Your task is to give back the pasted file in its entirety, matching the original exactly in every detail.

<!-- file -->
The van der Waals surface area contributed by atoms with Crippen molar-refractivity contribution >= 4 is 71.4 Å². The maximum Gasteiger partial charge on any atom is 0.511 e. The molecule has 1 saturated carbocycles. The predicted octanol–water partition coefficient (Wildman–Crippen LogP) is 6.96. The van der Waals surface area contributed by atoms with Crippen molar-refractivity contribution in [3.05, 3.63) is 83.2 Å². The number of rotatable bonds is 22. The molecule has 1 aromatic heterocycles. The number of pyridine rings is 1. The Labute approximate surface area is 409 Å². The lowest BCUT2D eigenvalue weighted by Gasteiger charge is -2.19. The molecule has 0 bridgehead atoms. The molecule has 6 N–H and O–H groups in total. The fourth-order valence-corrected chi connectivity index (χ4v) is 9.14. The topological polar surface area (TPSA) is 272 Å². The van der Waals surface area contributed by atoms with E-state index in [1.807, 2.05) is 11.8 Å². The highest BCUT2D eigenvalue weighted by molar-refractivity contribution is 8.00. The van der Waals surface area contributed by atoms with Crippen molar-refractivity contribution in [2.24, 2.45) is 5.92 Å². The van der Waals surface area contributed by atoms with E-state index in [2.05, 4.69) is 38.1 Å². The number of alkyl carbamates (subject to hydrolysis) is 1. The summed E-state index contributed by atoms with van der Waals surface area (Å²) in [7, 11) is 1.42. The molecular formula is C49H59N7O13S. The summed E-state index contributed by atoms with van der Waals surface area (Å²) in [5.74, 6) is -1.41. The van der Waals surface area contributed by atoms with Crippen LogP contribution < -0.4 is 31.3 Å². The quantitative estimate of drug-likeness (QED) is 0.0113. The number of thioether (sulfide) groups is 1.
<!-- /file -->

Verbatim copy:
The van der Waals surface area contributed by atoms with Crippen molar-refractivity contribution >= 4 is 71.4 Å². The maximum Gasteiger partial charge on any atom is 0.511 e. The molecule has 1 saturated carbocycles. The predicted octanol–water partition coefficient (Wildman–Crippen LogP) is 6.96. The van der Waals surface area contributed by atoms with Crippen molar-refractivity contribution in [3.05, 3.63) is 83.2 Å². The number of rotatable bonds is 22. The molecule has 1 aromatic heterocycles. The number of pyridine rings is 1. The Labute approximate surface area is 409 Å². The lowest BCUT2D eigenvalue weighted by Gasteiger charge is -2.19. The molecule has 0 bridgehead atoms. The molecule has 6 N–H and O–H groups in total. The fourth-order valence-corrected chi connectivity index (χ4v) is 9.14. The topological polar surface area (TPSA) is 272 Å². The van der Waals surface area contributed by atoms with E-state index in [1.807, 2.05) is 11.8 Å². The highest BCUT2D eigenvalue weighted by molar-refractivity contribution is 8.00. The van der Waals surface area contributed by atoms with Crippen molar-refractivity contribution in [2.24, 2.45) is 5.92 Å². The van der Waals surface area contributed by atoms with E-state index in [2.05, 4.69) is 38.1 Å². The number of alkyl carbamates (subject to hydrolysis) is 1. The summed E-state index contributed by atoms with van der Waals surface area (Å²) in [7, 11) is 1.42. The molecular formula is C49H59N7O13S. The summed E-state index contributed by atoms with van der Waals surface area (Å²) in [5.74, 6) is -1.41. The van der Waals surface area contributed by atoms with Crippen LogP contribution < -0.4 is 31.3 Å². The quantitative estimate of drug-likeness (QED) is 0.0113. The number of thioether (sulfide) groups is 1.